Type VIIB U-boat

Displacement: 753 to 857 tons (submerged)

Length: 218 ft; Beam: 20.25 ft;  Crew: 44

Speed: 17.25 knots (surface), 8 knots (submerged)


            The culmination of high speed, innovation, and heavy armament was the Type XXI, also known as the “Elektroboots.” The XXI was the first submarine design to operate entirely submerged underwater, instead of a system of repeated surfacings—a much less awkward mode of operation. Among the advancements was a hydraulic torpedo reload system that could reload all six torpedo tubes faster than the Type VII’s could reload a single tube. Better batter design made underwater range and speed enormous.

This method of constant improvement and implementation repeatedly increased the difficulties that American merchant marine and the RAF and RN were forced to face, adding to the general sense in the early stages of the war that the U-boats of the Nazi Navy would bring Germany eventual victory over the Allied Powers.



Type XXI “Elekroboot”

Displacement: 1819 to 2100 tons (submerged)

Length: 251 ft, Beam: 27 ft;  Crew: 60

Speed: 15.6 knots (surface), 17.2 knots (submerged)



It should not be overlooked, of course, that all of these U-boat successes were before certain circumstances turned the tide of the U-boats and the German hopes in the war indefinitely—for example, the breaking of the German Enigma code. In the end, the U-boat fleet suffered heavy amounts of loss, with 743 U-boats sunk and approximately 30,000 submariner casualties. U-boats were considered by much of the naval world as a poor-man’s weapon: seek-and-destroy hunters of merchant ships used only by cowards. To read about some of the other naval vehicles used by the Germans in World War II, link to Boats.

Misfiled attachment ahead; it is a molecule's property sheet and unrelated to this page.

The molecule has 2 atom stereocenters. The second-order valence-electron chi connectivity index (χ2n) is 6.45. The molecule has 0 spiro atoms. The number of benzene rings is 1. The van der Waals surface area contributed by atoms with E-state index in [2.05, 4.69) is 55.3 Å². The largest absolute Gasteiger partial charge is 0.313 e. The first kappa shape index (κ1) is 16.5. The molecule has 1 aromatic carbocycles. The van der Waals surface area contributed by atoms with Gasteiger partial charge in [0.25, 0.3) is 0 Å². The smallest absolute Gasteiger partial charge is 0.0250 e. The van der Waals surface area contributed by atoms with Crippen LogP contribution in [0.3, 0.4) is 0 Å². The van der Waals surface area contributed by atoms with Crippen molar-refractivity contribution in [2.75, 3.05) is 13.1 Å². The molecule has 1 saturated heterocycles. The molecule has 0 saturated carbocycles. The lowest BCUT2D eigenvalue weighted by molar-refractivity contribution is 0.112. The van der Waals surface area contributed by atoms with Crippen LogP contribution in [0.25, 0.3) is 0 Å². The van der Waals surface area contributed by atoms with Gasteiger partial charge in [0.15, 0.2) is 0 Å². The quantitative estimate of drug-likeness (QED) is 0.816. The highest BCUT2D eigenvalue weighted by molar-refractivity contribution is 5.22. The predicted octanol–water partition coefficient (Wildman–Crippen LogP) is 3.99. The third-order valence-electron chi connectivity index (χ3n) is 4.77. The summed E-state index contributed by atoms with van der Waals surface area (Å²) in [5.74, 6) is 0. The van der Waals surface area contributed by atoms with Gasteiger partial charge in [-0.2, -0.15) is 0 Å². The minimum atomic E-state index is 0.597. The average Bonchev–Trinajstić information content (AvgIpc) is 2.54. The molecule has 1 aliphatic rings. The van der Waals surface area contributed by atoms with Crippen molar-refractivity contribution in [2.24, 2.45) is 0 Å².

U-234 is torpedoed by the USS Sutton




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The U-boats were obviously the main element to the Axis Power’s submarine force. However, the Pacific theater of the war was one in which the sea was significant. As explained in the Allied Submarines section, Japan’s role in this theater was certainly one of defeat. However, beginning with Pearl Harbor, submarines served a large role in the Japanese Navy. For example, in a quirky example, the midget submarine was an interesting vehicle used in the attack on Pearl Harbor—albeit unsuccessful. At a mere 79 ft length and height of 6 ft, the midget submarine was hypothetically intended for agile search-and-destroy missions. Click on the image below to link to the interesting story of the Japanese midget Ha-19.


Japanese “Midgets”







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[1] Image sources: left, www.spartacus.schoolnet.co.uk/ FWWgermanN.htm; right, http://online.mepl.co.uk/cgi-bin/dwsrun?PWACQ.DWO&dl=9&page=26

[2] Image source: www.hq.wwiionline.com/ profiles/uboats.shtml

[3] Image source: http://www.hq.wwiionline.com/profiles/uboats.shtml

[4] Image source: http://www.subnetitalia.it/ubootXXI.htm

[5] Image source: http://www.uboatarchive.net/U-234.htm